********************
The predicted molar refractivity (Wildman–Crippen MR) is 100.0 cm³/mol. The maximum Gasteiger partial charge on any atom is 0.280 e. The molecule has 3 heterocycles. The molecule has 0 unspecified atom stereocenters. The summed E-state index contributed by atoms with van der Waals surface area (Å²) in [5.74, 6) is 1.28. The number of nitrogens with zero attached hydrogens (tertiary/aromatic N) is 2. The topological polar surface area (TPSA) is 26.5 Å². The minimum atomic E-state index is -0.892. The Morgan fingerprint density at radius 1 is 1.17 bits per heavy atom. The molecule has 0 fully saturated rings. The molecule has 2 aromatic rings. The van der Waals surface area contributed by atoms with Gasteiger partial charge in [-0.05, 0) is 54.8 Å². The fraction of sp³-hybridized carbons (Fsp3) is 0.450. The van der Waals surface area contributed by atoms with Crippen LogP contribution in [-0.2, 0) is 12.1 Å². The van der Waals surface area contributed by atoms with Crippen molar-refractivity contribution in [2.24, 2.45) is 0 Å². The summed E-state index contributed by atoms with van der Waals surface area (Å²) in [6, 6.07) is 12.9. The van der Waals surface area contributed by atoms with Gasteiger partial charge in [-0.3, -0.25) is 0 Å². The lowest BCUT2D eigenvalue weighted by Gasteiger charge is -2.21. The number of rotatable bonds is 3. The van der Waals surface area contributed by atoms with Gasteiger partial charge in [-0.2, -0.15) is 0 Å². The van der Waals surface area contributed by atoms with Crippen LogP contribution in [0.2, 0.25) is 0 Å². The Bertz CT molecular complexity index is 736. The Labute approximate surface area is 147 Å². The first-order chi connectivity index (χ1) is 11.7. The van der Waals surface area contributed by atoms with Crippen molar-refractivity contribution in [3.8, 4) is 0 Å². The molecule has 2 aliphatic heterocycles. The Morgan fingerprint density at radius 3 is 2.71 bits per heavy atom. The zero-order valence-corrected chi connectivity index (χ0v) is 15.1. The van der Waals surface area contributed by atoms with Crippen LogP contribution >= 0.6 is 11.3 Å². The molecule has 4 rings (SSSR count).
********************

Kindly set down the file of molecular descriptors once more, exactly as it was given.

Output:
The predicted molar refractivity (Wildman–Crippen MR) is 100.0 cm³/mol. The maximum Gasteiger partial charge on any atom is 0.280 e. The molecule has 3 heterocycles. The molecule has 0 unspecified atom stereocenters. The summed E-state index contributed by atoms with van der Waals surface area (Å²) in [5.74, 6) is 1.28. The number of nitrogens with zero attached hydrogens (tertiary/aromatic N) is 2. The topological polar surface area (TPSA) is 26.5 Å². The minimum atomic E-state index is -0.892. The Morgan fingerprint density at radius 1 is 1.17 bits per heavy atom. The molecule has 0 fully saturated rings. The molecule has 2 aromatic rings. The van der Waals surface area contributed by atoms with Gasteiger partial charge in [-0.05, 0) is 54.8 Å². The fraction of sp³-hybridized carbons (Fsp3) is 0.450. The van der Waals surface area contributed by atoms with Crippen LogP contribution in [-0.2, 0) is 12.1 Å². The van der Waals surface area contributed by atoms with Crippen molar-refractivity contribution in [2.24, 2.45) is 0 Å². The summed E-state index contributed by atoms with van der Waals surface area (Å²) in [6, 6.07) is 12.9. The van der Waals surface area contributed by atoms with Gasteiger partial charge in [-0.3, -0.25) is 0 Å². The lowest BCUT2D eigenvalue weighted by Gasteiger charge is -2.21. The number of rotatable bonds is 3. The van der Waals surface area contributed by atoms with Gasteiger partial charge in [-0.2, -0.15) is 0 Å². The van der Waals surface area contributed by atoms with Crippen LogP contribution in [0.2, 0.25) is 0 Å². The Bertz CT molecular complexity index is 736. The Labute approximate surface area is 147 Å². The first-order chi connectivity index (χ1) is 11.7. The van der Waals surface area contributed by atoms with Crippen molar-refractivity contribution in [3.8, 4) is 0 Å². The molecule has 2 aliphatic heterocycles. The Morgan fingerprint density at radius 3 is 2.71 bits per heavy atom. The zero-order valence-corrected chi connectivity index (χ0v) is 15.1. The van der Waals surface area contributed by atoms with Crippen LogP contribution >= 0.6 is 11.3 Å². The molecule has 4 rings (SSSR count).